National Wildlife Refuges
Region 6 includes Colorado, Montana, Nebraska, and North Dakota refuges.
Mount Massive Wilderness Area - (CO)
Leadville National Fish Hatchery
This 2,560-acre area is located within the Leadville National Fish Hatchery in central Colorado. It consists of part of the greater Mount Massive Wilderness Area containing 28,047 acres in the Leadville Ranger District of the San Isabel National Forest. The habitat consists of lodgepole pine, spruce, and fir forest with small mountain streams, willow, and grass riparian habitat. The terrain is rugged, pristine mountain forest ranging in elevation from 10,000 to above timberline tundra peaks over 14,000 feet. Unique wildlife includes the green-back cutthroat trout in the Rock Creek drainage, along with typical forest species such as elk, deer, squirrels, grouse, ptarmigan, marmots, pika, skunks, coyotes, bobcats, and bear. Permitted activities include hiking, camping, fishing, hunting, skiing, etc. No motorized or mechanized vehicles and equipment are permitted.
UL Bend Wilderness Area - (MT)
Charles M. Russell National Wildlife Refuge
This 20,893-acre area, located within the UL Bend National Wildlife Refuge, borders a hairpin turn in the Missouri River. Vegetation is sagebrush-grassland interspersed with juniper and chokeberry draws. Wildlife is typical of the area and includes prairie passerines and raptors, mule deer, elk, and sharp-tailed and sage grouse.
Medicine Lake Wilderness Area - (MT)
Medicine Lake National Wildlife Refuge
The 11,366-acre wilderness area is located within the Medicine Lake National Wildlife Refuge in northeastern Montana. The habitat consists of the entire water body of Medicine Lake (8,344 acres), including several natural islands (702 acres) and the 2,320-acre southern portion of the refuge known as the Sandhills Unit. The islands range from 367 acres to less than an acre in size. They are vegetated with native mixed grass prairie and brush. The Sandhills Unit has gently rolling topography and very sandy soils, which produce sand dunes that have vegetated over time with native mixed grass prairie.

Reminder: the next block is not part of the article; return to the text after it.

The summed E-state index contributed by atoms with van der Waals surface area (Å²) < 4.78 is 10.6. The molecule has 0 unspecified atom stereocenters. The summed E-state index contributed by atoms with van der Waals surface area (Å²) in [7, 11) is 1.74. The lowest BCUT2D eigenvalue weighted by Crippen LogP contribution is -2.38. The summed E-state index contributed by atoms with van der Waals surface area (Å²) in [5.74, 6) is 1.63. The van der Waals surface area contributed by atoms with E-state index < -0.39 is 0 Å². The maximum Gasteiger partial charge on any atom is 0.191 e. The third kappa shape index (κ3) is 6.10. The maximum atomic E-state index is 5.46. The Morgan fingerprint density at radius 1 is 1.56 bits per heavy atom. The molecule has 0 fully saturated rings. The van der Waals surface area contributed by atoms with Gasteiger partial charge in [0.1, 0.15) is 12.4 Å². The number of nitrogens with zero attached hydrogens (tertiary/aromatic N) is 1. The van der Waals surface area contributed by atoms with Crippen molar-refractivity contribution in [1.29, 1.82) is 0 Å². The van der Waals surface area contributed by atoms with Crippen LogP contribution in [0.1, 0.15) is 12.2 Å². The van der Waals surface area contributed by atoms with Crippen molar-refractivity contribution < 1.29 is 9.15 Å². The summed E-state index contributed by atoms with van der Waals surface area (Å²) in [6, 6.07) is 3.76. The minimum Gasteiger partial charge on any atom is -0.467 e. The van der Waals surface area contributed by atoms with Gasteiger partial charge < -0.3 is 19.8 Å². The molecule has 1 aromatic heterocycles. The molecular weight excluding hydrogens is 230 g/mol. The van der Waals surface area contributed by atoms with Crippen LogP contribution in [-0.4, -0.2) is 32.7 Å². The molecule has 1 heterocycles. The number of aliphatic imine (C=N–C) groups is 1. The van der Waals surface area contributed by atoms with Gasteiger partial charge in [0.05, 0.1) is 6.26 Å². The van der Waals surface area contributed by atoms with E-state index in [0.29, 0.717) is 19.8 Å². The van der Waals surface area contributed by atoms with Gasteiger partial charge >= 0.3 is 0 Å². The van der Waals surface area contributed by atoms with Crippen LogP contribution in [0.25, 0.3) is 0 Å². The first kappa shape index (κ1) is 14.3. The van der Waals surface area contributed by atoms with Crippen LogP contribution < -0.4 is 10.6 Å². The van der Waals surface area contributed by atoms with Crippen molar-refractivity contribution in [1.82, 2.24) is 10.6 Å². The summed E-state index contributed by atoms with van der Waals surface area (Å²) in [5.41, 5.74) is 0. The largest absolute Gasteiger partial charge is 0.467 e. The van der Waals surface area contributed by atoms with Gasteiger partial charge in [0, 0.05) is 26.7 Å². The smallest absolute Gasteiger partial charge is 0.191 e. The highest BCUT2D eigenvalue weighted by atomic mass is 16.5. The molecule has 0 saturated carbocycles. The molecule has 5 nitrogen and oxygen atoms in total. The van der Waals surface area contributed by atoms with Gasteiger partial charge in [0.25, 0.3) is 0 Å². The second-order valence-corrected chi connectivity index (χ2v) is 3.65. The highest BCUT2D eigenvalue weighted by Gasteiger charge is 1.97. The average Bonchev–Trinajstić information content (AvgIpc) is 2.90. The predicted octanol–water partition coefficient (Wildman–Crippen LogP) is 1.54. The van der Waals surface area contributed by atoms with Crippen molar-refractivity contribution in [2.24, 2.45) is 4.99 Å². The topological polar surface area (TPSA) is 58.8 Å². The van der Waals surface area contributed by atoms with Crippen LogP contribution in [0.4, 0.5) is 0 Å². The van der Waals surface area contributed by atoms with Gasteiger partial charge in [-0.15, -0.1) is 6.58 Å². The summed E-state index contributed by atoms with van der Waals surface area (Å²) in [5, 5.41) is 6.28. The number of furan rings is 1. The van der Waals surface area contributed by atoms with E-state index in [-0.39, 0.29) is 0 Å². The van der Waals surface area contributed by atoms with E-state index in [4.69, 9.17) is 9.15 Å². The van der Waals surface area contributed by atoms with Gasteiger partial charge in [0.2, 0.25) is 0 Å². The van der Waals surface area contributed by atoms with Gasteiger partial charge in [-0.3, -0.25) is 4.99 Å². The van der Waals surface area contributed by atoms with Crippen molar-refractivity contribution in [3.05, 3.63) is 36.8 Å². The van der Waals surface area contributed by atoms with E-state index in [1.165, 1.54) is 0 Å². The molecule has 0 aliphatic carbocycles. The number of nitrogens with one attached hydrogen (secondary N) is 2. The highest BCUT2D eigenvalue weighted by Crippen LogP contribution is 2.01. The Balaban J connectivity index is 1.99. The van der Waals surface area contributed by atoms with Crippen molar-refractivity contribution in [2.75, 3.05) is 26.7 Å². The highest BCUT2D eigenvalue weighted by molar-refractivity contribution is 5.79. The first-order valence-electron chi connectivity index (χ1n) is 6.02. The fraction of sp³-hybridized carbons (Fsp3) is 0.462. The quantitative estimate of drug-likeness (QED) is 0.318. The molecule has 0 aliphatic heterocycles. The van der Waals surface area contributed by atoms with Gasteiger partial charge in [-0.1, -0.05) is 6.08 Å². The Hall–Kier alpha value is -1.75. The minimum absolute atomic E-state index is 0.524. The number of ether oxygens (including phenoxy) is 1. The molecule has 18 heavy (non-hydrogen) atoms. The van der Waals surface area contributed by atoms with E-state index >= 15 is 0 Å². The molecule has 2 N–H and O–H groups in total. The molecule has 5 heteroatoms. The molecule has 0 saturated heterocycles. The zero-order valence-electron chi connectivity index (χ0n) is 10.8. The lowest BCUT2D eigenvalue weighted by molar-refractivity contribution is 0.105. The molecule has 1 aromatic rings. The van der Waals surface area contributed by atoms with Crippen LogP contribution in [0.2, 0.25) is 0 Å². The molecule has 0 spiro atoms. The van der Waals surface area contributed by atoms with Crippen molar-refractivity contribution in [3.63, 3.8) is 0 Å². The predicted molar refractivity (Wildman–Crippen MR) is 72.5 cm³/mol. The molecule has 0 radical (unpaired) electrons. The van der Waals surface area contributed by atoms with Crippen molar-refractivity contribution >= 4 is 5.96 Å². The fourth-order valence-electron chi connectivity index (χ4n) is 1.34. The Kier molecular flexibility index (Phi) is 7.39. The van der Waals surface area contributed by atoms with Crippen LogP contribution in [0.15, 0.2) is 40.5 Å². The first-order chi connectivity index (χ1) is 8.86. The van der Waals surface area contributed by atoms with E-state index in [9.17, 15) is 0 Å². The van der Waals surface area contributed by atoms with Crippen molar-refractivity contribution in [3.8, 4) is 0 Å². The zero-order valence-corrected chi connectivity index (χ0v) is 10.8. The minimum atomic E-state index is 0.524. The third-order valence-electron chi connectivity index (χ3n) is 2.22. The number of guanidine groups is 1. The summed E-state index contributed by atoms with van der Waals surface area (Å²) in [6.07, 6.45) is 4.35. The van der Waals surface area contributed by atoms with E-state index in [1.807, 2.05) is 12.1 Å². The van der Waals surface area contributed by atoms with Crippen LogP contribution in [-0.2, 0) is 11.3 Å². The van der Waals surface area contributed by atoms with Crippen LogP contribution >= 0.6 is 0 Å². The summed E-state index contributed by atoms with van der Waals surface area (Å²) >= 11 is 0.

Red Rock Lakes Wilderness - (MT)
Red Rock Lakes National Wildlife Refuge
This 32,350-acre wilderness is located within the 44,157-acre Red Rock Lakes National Wildlife Refuge in southwestern Montana. The wilderness area was designated on October 19, 1976. The habitat consists of a vast shallow lake/marsh complex that includes the Upper and Lower Red Rock Lakes and the Red Rock River Marsh, along with subirrigated meadows, sagebrush grasslands, and coniferous forests. Unique wildlife includes trumpeter swans, peregrine falcons, bald eagles, Shiras moose, elk, and Arctic grayling. Allowed uses include hiking, canoeing, camping, fishing, and hunting of waterfowl, elk, moose, deer, and antelope. Five permittees graze cattle on the area for a total of 5,000-6,000 AUMs annually.
Fort Niobrara Wilderness Area - (NE)
Fort Niobrara National Wildlife Refuge
This 4,635-acre area is located within the Fort Niobrara National Wildlife Refuge in north central Nebraska. The south end of the wilderness area is bordered by the Niobrara River (designated Wild and Scenic, 1991). High benchland capped by sandy soil rises abruptly from the narrow river valley an average of 200 feet on both sides. Five of the six deep canyons that divide the tableland to the north carry spring water to the river continually. Three major vegetative types are found in the wilderness area: hardwoods, conifers, and grasslands. The hardwoods are found along the Niobrara River and canyon bottoms and consist of burr oak, green ash, American elm, cottonwood, ironwood, and willow. The presence of white birch is unique as it occurs only in the Niobrara River valley in Nebraska and is considered a relic. The conifer community is represented by Eastern red cedar and ponderosa pine. The cedars occur in association with the hardwoods and have become established along the canyon banks, in the canyon valleys, and along parts of the river bottom. Ponderosa pine occurs sporadically along the river and in the canyons. A relatively dense stand of ponderosa pine, approximately 200 acres in size, was established as a Research Natural Area (Type K 237, Interior Ponderosa Pine) in 1960.